Nearly 900 injectable pens containing the biologic drug Simponiwereng recalled in 2011 in the U.S. because a defect in the delivery device may prevent the administration of a full dose of the medication – a TNF-alpha inhibitor approved to treat rheumatoid arthritis, psoriatic arthritis and ankylosing spondylitis.
The company that markets Simponi, or golimumab, stresses that most of the affected medication-filled pens were quarantined at the wholesale level before making their way into the hands of patients.
“Nearly 80 percent of the affected unit was quarantined at the wholesale level, and we are working with wholesalers and distributors to recapture the remaining 165 affected units,” explains Monica Neufang, a spokesperson for the drug’s marketer, Centocor Ortho Biotech Inc.
Neufang says the manufacturing defect was detected during regular quality testing in one lot of 50 mg single dose SmartJect autoinjectors, distributed beginning January 26. There were 839 devices in the lot. The lot number is 09D071.AC and can be located on the lower left hand corner of the carton’s back panel.
“I think what’s important to note is it’s a defect in the autoinjector. It has nothing to do with the Simponi medication,” Neufang explains.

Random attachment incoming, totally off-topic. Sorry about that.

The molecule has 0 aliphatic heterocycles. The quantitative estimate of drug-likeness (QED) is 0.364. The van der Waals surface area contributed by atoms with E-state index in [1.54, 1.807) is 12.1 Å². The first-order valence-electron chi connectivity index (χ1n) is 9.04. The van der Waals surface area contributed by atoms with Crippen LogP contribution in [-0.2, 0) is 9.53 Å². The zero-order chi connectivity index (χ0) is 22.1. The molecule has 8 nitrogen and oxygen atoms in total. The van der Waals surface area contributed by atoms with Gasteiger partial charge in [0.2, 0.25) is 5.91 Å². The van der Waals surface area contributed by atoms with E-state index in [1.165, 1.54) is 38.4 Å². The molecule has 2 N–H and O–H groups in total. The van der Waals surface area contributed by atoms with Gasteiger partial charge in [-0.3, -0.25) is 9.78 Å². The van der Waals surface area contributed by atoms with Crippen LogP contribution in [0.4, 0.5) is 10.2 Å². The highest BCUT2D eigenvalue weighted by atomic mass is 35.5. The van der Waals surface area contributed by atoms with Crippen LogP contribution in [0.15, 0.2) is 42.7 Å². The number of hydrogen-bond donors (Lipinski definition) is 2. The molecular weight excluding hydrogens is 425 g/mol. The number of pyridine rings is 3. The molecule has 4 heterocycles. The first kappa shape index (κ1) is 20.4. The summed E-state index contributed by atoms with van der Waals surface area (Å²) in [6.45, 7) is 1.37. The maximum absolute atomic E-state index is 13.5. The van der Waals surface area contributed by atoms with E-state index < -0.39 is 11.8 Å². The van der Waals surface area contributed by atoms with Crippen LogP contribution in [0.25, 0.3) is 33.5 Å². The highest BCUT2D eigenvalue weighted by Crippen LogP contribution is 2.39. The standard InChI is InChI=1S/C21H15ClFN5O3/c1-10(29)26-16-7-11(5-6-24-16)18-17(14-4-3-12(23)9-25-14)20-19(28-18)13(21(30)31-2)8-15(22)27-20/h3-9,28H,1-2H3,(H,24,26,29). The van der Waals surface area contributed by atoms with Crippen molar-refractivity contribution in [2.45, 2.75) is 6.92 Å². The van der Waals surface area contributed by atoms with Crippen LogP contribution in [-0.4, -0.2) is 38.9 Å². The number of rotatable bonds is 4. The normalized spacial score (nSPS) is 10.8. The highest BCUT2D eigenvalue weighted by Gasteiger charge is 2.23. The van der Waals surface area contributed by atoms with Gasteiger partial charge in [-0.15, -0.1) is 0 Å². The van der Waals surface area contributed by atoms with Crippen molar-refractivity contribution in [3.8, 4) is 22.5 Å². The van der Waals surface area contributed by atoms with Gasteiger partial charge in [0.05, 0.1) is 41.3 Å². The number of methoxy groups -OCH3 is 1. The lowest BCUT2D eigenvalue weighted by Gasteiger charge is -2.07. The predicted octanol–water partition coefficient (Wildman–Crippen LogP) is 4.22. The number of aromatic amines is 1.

Neufang says the self-injectable device is designed to display a yellow indicator in the viewing window when the injection is complete. So if patients get an insufficient dose, the yellow indicator shouldn’t appear. If that happens, she recommends patients talk with their doctor before administering another dose.
As a result of the recall, there is a temporary shortage of the autoinjector pens, according to the Simponi website. However, the drug also comes in a prefilled syringe, which Neufang recommends patients use if they need more medication right now.
“There might be a chance that patients might have to use a prefilled syringe for one month’s therapy, but we will have autoinjectors back for physicians and patients by the end of March,” Nefuang says.
The good news is patients will still be able to get the medication they need. The downside is that using a prefilled syringe means patients will have to see the needle. “The autoinjector is structured in a way that you don’t see the needle entering the skin,” Nefuang says. So some people prefer that because it’s less noticeable that they are giving themselves an injection, but there’s no difference in terms of the medication. It’s simply the route of administration.”
Anyone with any other questions can direct them to the company at 1/877-526-7736 or by visiting the company’s website at www.simponi.com.